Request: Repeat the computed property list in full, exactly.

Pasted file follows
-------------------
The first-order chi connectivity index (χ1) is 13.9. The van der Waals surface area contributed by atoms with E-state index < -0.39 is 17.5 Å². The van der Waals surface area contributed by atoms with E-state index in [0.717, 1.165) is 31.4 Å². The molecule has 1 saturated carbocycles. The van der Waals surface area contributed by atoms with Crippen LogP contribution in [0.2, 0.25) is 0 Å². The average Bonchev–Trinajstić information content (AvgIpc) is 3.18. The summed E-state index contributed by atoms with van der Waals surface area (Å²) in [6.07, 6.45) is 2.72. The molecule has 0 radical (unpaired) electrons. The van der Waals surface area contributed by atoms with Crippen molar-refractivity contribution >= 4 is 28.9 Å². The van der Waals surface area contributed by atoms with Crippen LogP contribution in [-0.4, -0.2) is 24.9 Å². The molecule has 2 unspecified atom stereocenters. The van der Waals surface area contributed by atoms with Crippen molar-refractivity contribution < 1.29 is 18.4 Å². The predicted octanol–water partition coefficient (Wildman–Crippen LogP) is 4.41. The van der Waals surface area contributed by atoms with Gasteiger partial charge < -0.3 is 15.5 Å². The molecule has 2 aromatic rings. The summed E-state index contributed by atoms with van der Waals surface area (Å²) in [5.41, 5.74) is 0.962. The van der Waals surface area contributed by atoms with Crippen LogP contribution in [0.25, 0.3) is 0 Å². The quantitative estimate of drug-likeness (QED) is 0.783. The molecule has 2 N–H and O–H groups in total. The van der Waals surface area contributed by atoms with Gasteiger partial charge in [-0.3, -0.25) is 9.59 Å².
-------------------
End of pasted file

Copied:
The first-order chi connectivity index (χ1) is 13.9. The van der Waals surface area contributed by atoms with E-state index < -0.39 is 17.5 Å². The van der Waals surface area contributed by atoms with E-state index in [0.717, 1.165) is 31.4 Å². The molecule has 1 saturated carbocycles. The van der Waals surface area contributed by atoms with Crippen LogP contribution in [0.2, 0.25) is 0 Å². The average Bonchev–Trinajstić information content (AvgIpc) is 3.18. The summed E-state index contributed by atoms with van der Waals surface area (Å²) in [6.07, 6.45) is 2.72. The molecule has 0 radical (unpaired) electrons. The van der Waals surface area contributed by atoms with Crippen molar-refractivity contribution >= 4 is 28.9 Å². The van der Waals surface area contributed by atoms with Crippen LogP contribution in [-0.4, -0.2) is 24.9 Å². The molecule has 2 unspecified atom stereocenters. The van der Waals surface area contributed by atoms with Crippen molar-refractivity contribution < 1.29 is 18.4 Å². The predicted octanol–water partition coefficient (Wildman–Crippen LogP) is 4.41. The van der Waals surface area contributed by atoms with Gasteiger partial charge < -0.3 is 15.5 Å². The molecule has 2 aromatic rings. The summed E-state index contributed by atoms with van der Waals surface area (Å²) in [5.41, 5.74) is 0.962. The van der Waals surface area contributed by atoms with Crippen LogP contribution in [0.25, 0.3) is 0 Å². The quantitative estimate of drug-likeness (QED) is 0.783. The molecule has 2 N–H and O–H groups in total. The van der Waals surface area contributed by atoms with Gasteiger partial charge in [-0.3, -0.25) is 9.59 Å².